Punk rock's a rite of passage, like John Hughes movies and fake IDs. Sheepskins in hand, record deal with Hopeless in their back pocket, Baltimore's All Time Low disembarked last summer on a graduation road trip, bringing their supple, harmony-drenched punk-pop to the people. Sure, it won't necessarily make them better people, but it beats working at Wal-Mart. Cute Is What We Aim For's 2006 debut, The Same Old Blood Rush with a New Touch, established the Buffalo quartet as one of the genre's rising stars alongside Academy Is... and Paramore. Their excellent vocal melodies are complemented by some canny writing, and a geeky, Weezer-worthy bounce. $10/ 8 p.m. —CP

Solas, The ArtsCenter

Seamus Egan's Celtic collective Solas forges elements of folk and bluegrass with complex Celtic-based jigs, reels and airs that display a shared heritage. Led by fiddler Winifred Horan's quick fingers and Egan's banjo, guitar and mandi plucks, the group sometimes pushes deep, redolent songwriting into passionate cacophony. They're known for covers of Dolly Parton and Woody Guthrie, too, so anything could happen at tonight's party. $24/ 7 p.m. —KJ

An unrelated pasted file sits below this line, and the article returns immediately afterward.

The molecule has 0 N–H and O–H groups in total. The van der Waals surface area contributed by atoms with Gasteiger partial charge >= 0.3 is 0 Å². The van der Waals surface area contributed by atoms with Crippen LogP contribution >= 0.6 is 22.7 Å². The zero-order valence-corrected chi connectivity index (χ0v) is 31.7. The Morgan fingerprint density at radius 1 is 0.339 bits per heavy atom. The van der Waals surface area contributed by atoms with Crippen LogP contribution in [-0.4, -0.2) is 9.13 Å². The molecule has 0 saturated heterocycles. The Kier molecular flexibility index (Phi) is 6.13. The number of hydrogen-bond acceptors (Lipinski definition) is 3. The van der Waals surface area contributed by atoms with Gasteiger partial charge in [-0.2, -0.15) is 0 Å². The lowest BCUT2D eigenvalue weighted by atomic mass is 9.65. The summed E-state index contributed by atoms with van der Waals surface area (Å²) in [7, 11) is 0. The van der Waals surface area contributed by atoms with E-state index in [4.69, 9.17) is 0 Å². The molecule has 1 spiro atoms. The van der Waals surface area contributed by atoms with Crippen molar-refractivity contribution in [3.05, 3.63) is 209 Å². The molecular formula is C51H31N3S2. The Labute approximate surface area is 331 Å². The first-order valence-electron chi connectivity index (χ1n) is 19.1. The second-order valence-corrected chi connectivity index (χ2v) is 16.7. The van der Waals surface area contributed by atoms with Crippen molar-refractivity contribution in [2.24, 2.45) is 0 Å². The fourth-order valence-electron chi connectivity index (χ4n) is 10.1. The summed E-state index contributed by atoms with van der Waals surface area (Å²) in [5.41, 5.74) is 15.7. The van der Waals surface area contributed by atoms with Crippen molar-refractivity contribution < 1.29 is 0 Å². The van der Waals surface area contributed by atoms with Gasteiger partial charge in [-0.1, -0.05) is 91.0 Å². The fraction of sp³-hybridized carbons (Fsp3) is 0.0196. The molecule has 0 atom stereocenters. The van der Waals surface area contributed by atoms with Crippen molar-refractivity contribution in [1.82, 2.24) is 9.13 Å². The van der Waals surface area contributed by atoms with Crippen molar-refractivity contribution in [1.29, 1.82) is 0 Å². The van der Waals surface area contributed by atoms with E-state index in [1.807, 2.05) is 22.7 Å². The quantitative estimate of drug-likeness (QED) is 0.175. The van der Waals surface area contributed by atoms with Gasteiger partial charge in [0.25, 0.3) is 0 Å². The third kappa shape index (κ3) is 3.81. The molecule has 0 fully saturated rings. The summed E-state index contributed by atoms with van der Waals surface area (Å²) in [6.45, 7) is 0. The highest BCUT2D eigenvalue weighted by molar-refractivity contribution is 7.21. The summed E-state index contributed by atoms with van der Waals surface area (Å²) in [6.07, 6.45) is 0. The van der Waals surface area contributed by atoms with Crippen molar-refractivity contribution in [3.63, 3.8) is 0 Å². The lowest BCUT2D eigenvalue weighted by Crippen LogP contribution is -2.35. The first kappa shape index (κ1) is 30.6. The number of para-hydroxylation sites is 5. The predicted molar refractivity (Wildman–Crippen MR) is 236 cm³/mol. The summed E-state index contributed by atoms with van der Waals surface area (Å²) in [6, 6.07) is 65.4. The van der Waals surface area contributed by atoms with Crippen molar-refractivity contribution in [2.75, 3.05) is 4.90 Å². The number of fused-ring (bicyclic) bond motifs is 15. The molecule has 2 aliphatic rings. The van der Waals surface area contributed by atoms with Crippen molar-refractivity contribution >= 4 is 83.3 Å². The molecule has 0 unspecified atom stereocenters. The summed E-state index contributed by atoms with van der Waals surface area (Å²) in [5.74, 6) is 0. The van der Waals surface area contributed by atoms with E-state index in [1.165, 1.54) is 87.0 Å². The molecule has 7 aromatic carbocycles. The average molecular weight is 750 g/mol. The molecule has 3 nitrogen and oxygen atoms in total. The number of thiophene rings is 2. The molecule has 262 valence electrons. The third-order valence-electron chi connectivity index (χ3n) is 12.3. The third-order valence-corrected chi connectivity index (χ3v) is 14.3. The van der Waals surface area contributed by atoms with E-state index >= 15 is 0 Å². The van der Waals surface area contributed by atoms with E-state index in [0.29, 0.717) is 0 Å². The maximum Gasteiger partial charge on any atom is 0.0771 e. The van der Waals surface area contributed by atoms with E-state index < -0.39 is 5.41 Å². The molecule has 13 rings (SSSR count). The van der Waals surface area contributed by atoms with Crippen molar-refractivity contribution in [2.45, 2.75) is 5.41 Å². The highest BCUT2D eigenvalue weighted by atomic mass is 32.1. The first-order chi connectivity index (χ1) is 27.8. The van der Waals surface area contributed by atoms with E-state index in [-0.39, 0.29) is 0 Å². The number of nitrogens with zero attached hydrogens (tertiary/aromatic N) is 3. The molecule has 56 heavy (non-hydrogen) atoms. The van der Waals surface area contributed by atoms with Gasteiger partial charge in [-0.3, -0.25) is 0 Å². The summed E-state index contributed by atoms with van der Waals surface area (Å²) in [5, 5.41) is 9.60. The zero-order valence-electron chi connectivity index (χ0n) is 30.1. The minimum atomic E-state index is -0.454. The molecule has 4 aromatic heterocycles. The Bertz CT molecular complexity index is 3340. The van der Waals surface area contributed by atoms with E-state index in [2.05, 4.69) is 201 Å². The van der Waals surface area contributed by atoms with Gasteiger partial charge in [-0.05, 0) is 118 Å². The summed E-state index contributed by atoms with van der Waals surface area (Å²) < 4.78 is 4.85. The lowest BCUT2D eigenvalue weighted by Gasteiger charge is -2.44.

Barn Burning, High Rolling Loners, The Cave

Providence quartet Barn Burning picked the wrong name: The best songs on their forthcoming Werner Ghost Truck are glowing orange embers, better suited for heating up cold feelings than razing old buildings. Insistent, slow-breathing organs and middle C chords from acoustic guitars guide the passengers, setting the carriage of nostalgic familiarity beneath sad songs about leaving nice people. Think R.E.M. and My Morning Jacket, bracing themselves from the Rhode Island fire indoors with a stove and a bottle of whiskey. 10 p.m. —GC

Against Me!, Riverboat Gamblers, Cat's Cradle

Drinking from the same rocket-fueled Kool Aid as the Supersuckers and New Bomb Turks, the Riverboat Gamblers' garage punk sound is equal parts snot and grime. Last year's To the Confusion of Our Enemies was an overlooked classic, and lead singer Mike Wiebe's outlandish, audience-roaming antics contribute to a noteworthy live show. Against Me! singer/guitarist Tom Gabel is rightly tabbed as America's answer to Billy Bragg (if he fronted a punk band), purveying a righteous, folk-inspired squall with worn ties to old-school DIY acts like This Bike Is a Pipe Bomb. $13/ 7:30 p.m. —CP

  • BARR, Marnie Stearn at Nightlight; Mad Tea Party, Menage at Local 506; more...